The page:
Blog Archive

Bread Givers and Becoming a Person


Editor’s Note: Meredith Heil is the Museum’s Tenement Talks & Culinary Conversations Assistant. Our next free Tenement Talk, January 15 at 6:30pm at 103 Orchard Street, features essayist & critic Vivian Gornick, Yezierska scholar Alice Kessler-Harris, and Professor Miriam Cohen in conversation about Bread Givers and issues surrounding immigrant women’s transition to life in America.

I just finished reading Bread Givers, the focus of tomorrow night’s free Tenement Talk here at the Museum. Anzia Yezierska’s realist novel follows protagonist Sara Smolinsky as she grows up in a 1920s tenement on the Lower East Side, surrounded by poverty and her domineering Rabbi father’s constant preaching. Smolinsky, a Russian Orthodox Jew, is troubled by the injustice she sees: her sisters slave away at factory jobs to fund their father’s studies, marry men they don’t love just to get out of the house, and go without so the men can flourish. This dissatisfaction doesn’t paralyze Sara, however; it motivates her. Sara, like all good protagonists, is different. She struggles to break free from the limits of authority and her social reality, to seek a better life according to her own dreams and desires.

Mary Badham as Scout Finch in the 1962 film version of To Kill a Mockingbird.

Yezierska’s tough, skinny little hero falls into a long line of literary characters that were the reason I loved reading as a child and still love it today. From Little Women’s Jo and Harper Lee’s hardscrabble Scout Finch, Carson McCullers’ spitfire Frankie Addams and thoughtful Mick Kelly, to the tree-climbing Leslie Burke in Bridge to Terabithia, tomboys have always been at the heart of the novels I love the most. These characters showed me that even if you were a girl, having some fight in you could be a good thing, a special thing, and that it could help you grow up to be somebody–“To become a person,” as Sara would say.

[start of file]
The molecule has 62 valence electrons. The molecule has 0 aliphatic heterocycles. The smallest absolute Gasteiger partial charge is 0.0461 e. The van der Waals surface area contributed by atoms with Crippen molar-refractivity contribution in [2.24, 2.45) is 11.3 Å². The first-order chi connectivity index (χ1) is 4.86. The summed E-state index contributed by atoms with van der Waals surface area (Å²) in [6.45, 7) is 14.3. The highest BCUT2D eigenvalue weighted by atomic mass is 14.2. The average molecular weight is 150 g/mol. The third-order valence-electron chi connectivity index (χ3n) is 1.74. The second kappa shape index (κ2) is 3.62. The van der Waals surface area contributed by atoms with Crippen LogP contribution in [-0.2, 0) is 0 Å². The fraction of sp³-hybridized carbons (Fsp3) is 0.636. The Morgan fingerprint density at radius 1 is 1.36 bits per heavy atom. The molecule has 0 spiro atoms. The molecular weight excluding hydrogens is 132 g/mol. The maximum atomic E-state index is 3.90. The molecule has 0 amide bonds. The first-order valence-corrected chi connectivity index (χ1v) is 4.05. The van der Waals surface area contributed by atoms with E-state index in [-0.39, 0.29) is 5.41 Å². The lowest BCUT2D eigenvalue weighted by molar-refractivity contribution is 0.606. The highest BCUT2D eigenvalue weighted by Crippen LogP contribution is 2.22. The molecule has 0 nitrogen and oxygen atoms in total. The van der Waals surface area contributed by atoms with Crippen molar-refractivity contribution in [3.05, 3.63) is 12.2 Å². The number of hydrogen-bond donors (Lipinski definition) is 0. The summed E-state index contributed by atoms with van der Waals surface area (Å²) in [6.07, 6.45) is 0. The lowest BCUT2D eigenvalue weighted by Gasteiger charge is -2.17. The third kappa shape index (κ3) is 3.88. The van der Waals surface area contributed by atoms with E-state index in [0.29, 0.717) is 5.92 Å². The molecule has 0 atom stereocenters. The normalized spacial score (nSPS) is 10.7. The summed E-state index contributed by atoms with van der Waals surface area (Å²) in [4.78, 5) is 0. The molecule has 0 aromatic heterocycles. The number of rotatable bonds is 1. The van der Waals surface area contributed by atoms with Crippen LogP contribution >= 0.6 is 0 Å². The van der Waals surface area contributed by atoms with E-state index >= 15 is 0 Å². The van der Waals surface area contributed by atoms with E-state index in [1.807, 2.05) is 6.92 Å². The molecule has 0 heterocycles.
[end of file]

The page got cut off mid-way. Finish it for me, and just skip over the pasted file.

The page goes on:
Anzia Yezierska, author of the 1925 immigrant novel Bread Givers.






Bread Givers is uniquely immigrant-focused, which gives it its distinct spin and makes it the perfect subject for a Tenement Talk. Born in Poland, Yezierska immigrated to the U.S. in the 1890s and settled on the Lower East Side. In her introduction, Alice Kessler-Harris describes Bread Givers as Yezierska’s most autobiographical work, noting Yezierska’s intimate affinity for her spunky and driven tomboy protagonist and her difficult process of becoming American.

I recently found another personal connection to Bread Givers. I took my nephew on the Tenement Museum’s “Meet Victoria” tour, which brings to life the Confino family, Greek Sephardic Jewish immigrants who lived at 97 Orchard in the early twentieth century. Victoria Confino, played by a costumed educator, acts as a guide to tenement life.

An educator playing Victoria Confino on our "Meet Victoria" tour.

Watching Victoria describe cooking and cleaning for her many brothers, I could tell my nephew was trying to make sense of Victoria Confino’s situation. Unable to finish school or go to college, maybe she couldn’t grow up to be whatever she wanted to be, like my nephew knows he can.

I imagined Bread Givers’ Sara as Victoria, throwing off her apron to stand up to oppression and achieve independence through education and determination. By stepping out on her own, protagonist Sara Smolinsky exemplified the spirit and courage a young girl is capable of (or something!?!) in the same way as Mick Kelly and Scout Finch did in the books of my youth.  I’m inspired to share this book with generations to come, and I hope to see you at tomorrow’s Tenement Talk! Details on the program are right here.

Wild with all that was choked in me since I was born, my eyes burned into my father’s eyes. “My will is as strong as yours. I’m going to live my own life. Nobody can stop me. I’m not from the old country. I’m American!” – Bread Givers

—Posted by Meredith Heil